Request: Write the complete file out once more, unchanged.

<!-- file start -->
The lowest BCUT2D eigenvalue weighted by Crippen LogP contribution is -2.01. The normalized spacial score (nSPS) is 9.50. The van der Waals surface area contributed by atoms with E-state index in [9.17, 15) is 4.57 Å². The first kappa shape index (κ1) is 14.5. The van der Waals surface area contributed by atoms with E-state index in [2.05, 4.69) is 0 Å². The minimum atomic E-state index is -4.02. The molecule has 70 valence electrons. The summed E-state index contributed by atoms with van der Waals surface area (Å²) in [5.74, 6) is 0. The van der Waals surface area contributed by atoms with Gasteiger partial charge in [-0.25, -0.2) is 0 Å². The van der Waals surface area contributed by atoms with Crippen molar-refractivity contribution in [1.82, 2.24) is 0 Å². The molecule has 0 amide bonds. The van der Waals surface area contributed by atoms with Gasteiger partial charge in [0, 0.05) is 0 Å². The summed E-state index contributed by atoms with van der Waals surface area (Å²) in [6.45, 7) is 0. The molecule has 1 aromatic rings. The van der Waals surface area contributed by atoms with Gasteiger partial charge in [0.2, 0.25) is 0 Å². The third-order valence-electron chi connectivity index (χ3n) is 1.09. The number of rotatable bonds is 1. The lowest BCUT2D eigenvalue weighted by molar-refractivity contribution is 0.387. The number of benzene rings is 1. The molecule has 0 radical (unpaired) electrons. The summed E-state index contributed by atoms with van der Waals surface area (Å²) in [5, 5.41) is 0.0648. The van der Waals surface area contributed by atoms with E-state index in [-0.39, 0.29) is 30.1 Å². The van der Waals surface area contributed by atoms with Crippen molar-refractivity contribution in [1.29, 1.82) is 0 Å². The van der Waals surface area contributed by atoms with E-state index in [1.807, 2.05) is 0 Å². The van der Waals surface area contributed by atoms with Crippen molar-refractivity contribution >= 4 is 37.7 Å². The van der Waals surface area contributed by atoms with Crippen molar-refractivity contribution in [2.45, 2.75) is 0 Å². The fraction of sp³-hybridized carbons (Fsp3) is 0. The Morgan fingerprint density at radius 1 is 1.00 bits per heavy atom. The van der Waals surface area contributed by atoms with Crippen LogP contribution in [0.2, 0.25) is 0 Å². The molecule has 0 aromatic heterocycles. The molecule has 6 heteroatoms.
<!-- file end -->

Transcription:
The lowest BCUT2D eigenvalue weighted by Crippen LogP contribution is -2.01. The normalized spacial score (nSPS) is 9.50. The van der Waals surface area contributed by atoms with E-state index in [9.17, 15) is 4.57 Å². The first kappa shape index (κ1) is 14.5. The van der Waals surface area contributed by atoms with E-state index in [2.05, 4.69) is 0 Å². The minimum atomic E-state index is -4.02. The molecule has 70 valence electrons. The summed E-state index contributed by atoms with van der Waals surface area (Å²) in [5.74, 6) is 0. The van der Waals surface area contributed by atoms with Gasteiger partial charge in [-0.25, -0.2) is 0 Å². The van der Waals surface area contributed by atoms with Crippen molar-refractivity contribution in [1.82, 2.24) is 0 Å². The molecule has 0 amide bonds. The van der Waals surface area contributed by atoms with Gasteiger partial charge in [0, 0.05) is 0 Å². The summed E-state index contributed by atoms with van der Waals surface area (Å²) in [6.45, 7) is 0. The molecule has 1 aromatic rings. The van der Waals surface area contributed by atoms with Gasteiger partial charge in [0.2, 0.25) is 0 Å². The third-order valence-electron chi connectivity index (χ3n) is 1.09. The number of rotatable bonds is 1. The lowest BCUT2D eigenvalue weighted by molar-refractivity contribution is 0.387. The number of benzene rings is 1. The molecule has 0 radical (unpaired) electrons. The summed E-state index contributed by atoms with van der Waals surface area (Å²) in [5, 5.41) is 0.0648. The van der Waals surface area contributed by atoms with E-state index in [-0.39, 0.29) is 30.1 Å². The van der Waals surface area contributed by atoms with Crippen molar-refractivity contribution in [1.29, 1.82) is 0 Å². The van der Waals surface area contributed by atoms with E-state index in [1.807, 2.05) is 0 Å². The van der Waals surface area contributed by atoms with Crippen molar-refractivity contribution >= 4 is 37.7 Å². The van der Waals surface area contributed by atoms with Crippen molar-refractivity contribution in [2.45, 2.75) is 0 Å². The fraction of sp³-hybridized carbons (Fsp3) is 0. The Morgan fingerprint density at radius 1 is 1.00 bits per heavy atom. The van der Waals surface area contributed by atoms with Crippen LogP contribution in [0.2, 0.25) is 0 Å². The molecule has 0 aromatic heterocycles. The molecule has 6 heteroatoms.